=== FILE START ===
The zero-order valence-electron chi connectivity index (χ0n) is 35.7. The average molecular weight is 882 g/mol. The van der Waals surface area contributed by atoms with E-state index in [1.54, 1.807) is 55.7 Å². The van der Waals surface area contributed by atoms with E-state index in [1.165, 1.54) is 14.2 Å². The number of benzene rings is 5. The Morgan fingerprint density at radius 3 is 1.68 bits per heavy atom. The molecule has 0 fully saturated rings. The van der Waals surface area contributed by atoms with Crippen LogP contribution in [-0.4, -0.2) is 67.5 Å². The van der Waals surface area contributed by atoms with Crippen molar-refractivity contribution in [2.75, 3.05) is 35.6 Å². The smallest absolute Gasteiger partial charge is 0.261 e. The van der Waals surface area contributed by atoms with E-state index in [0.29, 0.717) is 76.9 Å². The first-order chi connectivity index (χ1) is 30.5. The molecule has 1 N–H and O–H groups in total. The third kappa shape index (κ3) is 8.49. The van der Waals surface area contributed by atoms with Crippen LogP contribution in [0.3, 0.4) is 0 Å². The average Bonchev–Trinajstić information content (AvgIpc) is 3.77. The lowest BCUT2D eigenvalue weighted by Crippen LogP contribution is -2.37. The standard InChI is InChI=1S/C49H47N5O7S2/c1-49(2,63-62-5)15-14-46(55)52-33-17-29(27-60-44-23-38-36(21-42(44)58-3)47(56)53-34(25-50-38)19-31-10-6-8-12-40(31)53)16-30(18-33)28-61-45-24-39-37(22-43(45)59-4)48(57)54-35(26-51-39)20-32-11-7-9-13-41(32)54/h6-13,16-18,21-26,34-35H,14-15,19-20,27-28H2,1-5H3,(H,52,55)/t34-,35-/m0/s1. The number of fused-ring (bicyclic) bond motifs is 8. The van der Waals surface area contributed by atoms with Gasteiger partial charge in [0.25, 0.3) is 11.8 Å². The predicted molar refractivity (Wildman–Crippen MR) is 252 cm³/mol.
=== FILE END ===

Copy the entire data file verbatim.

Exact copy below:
The zero-order valence-electron chi connectivity index (χ0n) is 35.7. The average molecular weight is 882 g/mol. The van der Waals surface area contributed by atoms with E-state index in [1.54, 1.807) is 55.7 Å². The van der Waals surface area contributed by atoms with E-state index in [1.165, 1.54) is 14.2 Å². The number of benzene rings is 5. The Morgan fingerprint density at radius 3 is 1.68 bits per heavy atom. The molecule has 0 fully saturated rings. The van der Waals surface area contributed by atoms with Crippen LogP contribution in [-0.4, -0.2) is 67.5 Å². The van der Waals surface area contributed by atoms with Crippen molar-refractivity contribution in [2.75, 3.05) is 35.6 Å². The smallest absolute Gasteiger partial charge is 0.261 e. The van der Waals surface area contributed by atoms with E-state index in [0.29, 0.717) is 76.9 Å². The first-order chi connectivity index (χ1) is 30.5. The molecule has 1 N–H and O–H groups in total. The third kappa shape index (κ3) is 8.49. The van der Waals surface area contributed by atoms with Crippen LogP contribution in [0.3, 0.4) is 0 Å². The average Bonchev–Trinajstić information content (AvgIpc) is 3.77. The lowest BCUT2D eigenvalue weighted by Crippen LogP contribution is -2.37. The standard InChI is InChI=1S/C49H47N5O7S2/c1-49(2,63-62-5)15-14-46(55)52-33-17-29(27-60-44-23-38-36(21-42(44)58-3)47(56)53-34(25-50-38)19-31-10-6-8-12-40(31)53)16-30(18-33)28-61-45-24-39-37(22-43(45)59-4)48(57)54-35(26-51-39)20-32-11-7-9-13-41(32)54/h6-13,16-18,21-26,34-35H,14-15,19-20,27-28H2,1-5H3,(H,52,55)/t34-,35-/m0/s1. The number of fused-ring (bicyclic) bond motifs is 8. The van der Waals surface area contributed by atoms with Gasteiger partial charge in [0.25, 0.3) is 11.8 Å². The predicted molar refractivity (Wildman–Crippen MR) is 252 cm³/mol.